I recently re-read Live from Golgotha: The Gospel According to Gore Vidal, a work of great imagination, abundant irreverence, and unparalleled cynicism. Vidal is never without an axe or two in need of grinding, but in this book, he spans the chasm from first century messianic religion to twentieth century corporate globalism. Manipulative and self-serving media come in for a mega-dose of criticism. And unfortunately, Saints Aquila and Priscilla are snared in Vidal's net and dragged through the mud.
In Acts 18, we learn that Aquila was a tent-maker who moved from Rome (or at least Italy) to Corinth when Claudius ordered the expulsion of all Jews. They hosted Saint Paul, also a tent-maker, when he stayed in Corinth for a year and a half. They also traveled with him a little. In 2 Timothy, Paul urges his protege to give Aquila and Priscilla his greetings, while he sends their greetings back home in his first epistle to the Corinthians. And in his letter to the Romans, he also sends the greetings to Aquila and Priscilla, of whom he says, "They risked their lives for me. Not only I but all the churches of the Gentiles are grateful to them." [Romans 16:4] Apparently Claudius had eaten some of Agrippina's famous mushroom stew by then and her brat Nero was on the throne, making it safe (?!) for Aquila, Priscilla, and hundreds of other Jews (both Christian and non-Christian) to return to the City.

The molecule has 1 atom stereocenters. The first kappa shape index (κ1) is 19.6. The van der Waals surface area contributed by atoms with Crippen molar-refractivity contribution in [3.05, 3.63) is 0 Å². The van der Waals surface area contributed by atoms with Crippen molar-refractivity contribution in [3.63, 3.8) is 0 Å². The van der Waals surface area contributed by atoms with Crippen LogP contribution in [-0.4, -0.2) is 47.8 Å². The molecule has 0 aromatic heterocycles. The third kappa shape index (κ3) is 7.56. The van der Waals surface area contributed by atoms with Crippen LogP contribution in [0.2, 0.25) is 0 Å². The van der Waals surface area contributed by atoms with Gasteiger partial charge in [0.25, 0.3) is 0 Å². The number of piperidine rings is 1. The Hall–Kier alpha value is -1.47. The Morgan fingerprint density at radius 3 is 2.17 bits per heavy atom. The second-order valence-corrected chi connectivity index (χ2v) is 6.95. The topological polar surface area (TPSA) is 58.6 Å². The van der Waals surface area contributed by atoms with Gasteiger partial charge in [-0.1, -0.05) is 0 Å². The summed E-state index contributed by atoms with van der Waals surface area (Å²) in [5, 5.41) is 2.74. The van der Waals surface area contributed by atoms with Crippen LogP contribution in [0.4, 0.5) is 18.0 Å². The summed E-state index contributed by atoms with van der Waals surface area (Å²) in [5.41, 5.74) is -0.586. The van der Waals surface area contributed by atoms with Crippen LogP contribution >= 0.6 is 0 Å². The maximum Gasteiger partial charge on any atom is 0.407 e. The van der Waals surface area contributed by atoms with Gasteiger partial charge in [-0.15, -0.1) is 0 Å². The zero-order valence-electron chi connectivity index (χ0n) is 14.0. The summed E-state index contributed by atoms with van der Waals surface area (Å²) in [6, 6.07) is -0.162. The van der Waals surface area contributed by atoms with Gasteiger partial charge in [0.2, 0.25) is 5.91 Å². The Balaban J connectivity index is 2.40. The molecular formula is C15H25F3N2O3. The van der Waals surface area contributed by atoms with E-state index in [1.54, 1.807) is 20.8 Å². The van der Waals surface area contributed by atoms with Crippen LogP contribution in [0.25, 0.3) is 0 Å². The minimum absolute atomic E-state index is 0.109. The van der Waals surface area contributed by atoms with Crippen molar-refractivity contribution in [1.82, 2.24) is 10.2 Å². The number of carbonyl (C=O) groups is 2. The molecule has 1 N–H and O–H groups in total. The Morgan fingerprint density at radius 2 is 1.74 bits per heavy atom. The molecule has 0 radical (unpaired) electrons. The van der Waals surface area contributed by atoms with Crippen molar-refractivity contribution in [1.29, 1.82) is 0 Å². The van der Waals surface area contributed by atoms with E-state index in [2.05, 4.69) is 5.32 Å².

I may have been amused when Vidal turned Jesus into a cunning, corporate time-traveler, Paul into an over-sexed carnival song-and-dance preacher, and Timothy into an easy-going gigilo, but somehow picking on Aquila and Priscilla seems wrong. For a less irrevent (but still comic) neo-Gospel, Christopher Moore's Lamb: The Gospel According to Biff is fun, and maybe even makes a point or two, despite the author's protests to the contrary. For a neo-Gospel without humor, Norman Mailer's The Gospel According to the Son is all right, though he stayed pretty close to shore. Since Mailer and Moore confine themselves to the timeframe of the Four Gospels, Aquila and Priscilla are not part of their novels, which is probably for the best. Their importance to Paul makes them attractive characters, and the scant information about them invites poetic license. In the hands of some other writers, they might be a pious, hard-working, perhaps childless couple, or perhaps an adventurous, avant-garde couple -- a Classical-era Nick and Nora hooked on Gospels instead of gin. Vidal, though, takes them too far. Saints like these invite us to speculate, perhaps even to create some identity to impose on them. For now, to me, they are the William Powell and Myrna Loy of the Eastern Mediterranean.